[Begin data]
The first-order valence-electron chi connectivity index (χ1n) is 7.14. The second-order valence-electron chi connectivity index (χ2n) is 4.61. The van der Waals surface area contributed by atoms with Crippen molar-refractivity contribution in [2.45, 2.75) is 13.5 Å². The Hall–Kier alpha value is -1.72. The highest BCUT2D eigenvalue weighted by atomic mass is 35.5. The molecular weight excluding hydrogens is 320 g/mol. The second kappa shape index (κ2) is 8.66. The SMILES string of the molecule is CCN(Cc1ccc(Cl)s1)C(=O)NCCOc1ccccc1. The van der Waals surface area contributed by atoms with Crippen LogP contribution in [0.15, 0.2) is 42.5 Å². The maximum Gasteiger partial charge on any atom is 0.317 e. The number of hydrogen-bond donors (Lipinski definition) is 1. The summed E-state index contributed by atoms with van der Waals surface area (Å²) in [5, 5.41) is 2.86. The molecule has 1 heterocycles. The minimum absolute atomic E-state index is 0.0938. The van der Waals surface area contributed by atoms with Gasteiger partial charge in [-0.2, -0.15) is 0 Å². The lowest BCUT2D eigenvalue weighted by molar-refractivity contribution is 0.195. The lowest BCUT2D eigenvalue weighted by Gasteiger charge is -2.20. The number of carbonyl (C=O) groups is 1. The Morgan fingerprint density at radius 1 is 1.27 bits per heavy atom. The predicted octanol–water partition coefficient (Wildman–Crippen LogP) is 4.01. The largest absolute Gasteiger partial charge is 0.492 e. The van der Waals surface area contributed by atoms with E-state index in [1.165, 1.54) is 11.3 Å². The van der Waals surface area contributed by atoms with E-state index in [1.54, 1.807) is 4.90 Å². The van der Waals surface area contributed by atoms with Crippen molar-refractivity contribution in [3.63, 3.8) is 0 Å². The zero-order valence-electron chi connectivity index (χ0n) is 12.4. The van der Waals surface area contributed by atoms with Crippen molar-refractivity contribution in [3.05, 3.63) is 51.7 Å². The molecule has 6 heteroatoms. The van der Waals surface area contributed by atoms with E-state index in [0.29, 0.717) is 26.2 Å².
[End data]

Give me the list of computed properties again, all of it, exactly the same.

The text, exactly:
The first-order valence-electron chi connectivity index (χ1n) is 7.14. The second-order valence-electron chi connectivity index (χ2n) is 4.61. The van der Waals surface area contributed by atoms with Crippen molar-refractivity contribution in [2.45, 2.75) is 13.5 Å². The Hall–Kier alpha value is -1.72. The highest BCUT2D eigenvalue weighted by atomic mass is 35.5. The molecular weight excluding hydrogens is 320 g/mol. The second kappa shape index (κ2) is 8.66. The SMILES string of the molecule is CCN(Cc1ccc(Cl)s1)C(=O)NCCOc1ccccc1. The van der Waals surface area contributed by atoms with Crippen LogP contribution in [0.15, 0.2) is 42.5 Å². The maximum Gasteiger partial charge on any atom is 0.317 e. The number of hydrogen-bond donors (Lipinski definition) is 1. The summed E-state index contributed by atoms with van der Waals surface area (Å²) in [5, 5.41) is 2.86. The molecule has 1 heterocycles. The minimum absolute atomic E-state index is 0.0938. The van der Waals surface area contributed by atoms with Gasteiger partial charge in [-0.2, -0.15) is 0 Å². The lowest BCUT2D eigenvalue weighted by molar-refractivity contribution is 0.195. The lowest BCUT2D eigenvalue weighted by Gasteiger charge is -2.20. The number of carbonyl (C=O) groups is 1. The Morgan fingerprint density at radius 1 is 1.27 bits per heavy atom. The predicted octanol–water partition coefficient (Wildman–Crippen LogP) is 4.01. The largest absolute Gasteiger partial charge is 0.492 e. The van der Waals surface area contributed by atoms with E-state index in [1.165, 1.54) is 11.3 Å². The van der Waals surface area contributed by atoms with E-state index in [1.54, 1.807) is 4.90 Å². The van der Waals surface area contributed by atoms with Crippen molar-refractivity contribution in [3.63, 3.8) is 0 Å². The zero-order valence-electron chi connectivity index (χ0n) is 12.4. The van der Waals surface area contributed by atoms with Crippen molar-refractivity contribution in [3.05, 3.63) is 51.7 Å². The molecule has 6 heteroatoms. The van der Waals surface area contributed by atoms with E-state index in [0.29, 0.717) is 26.2 Å².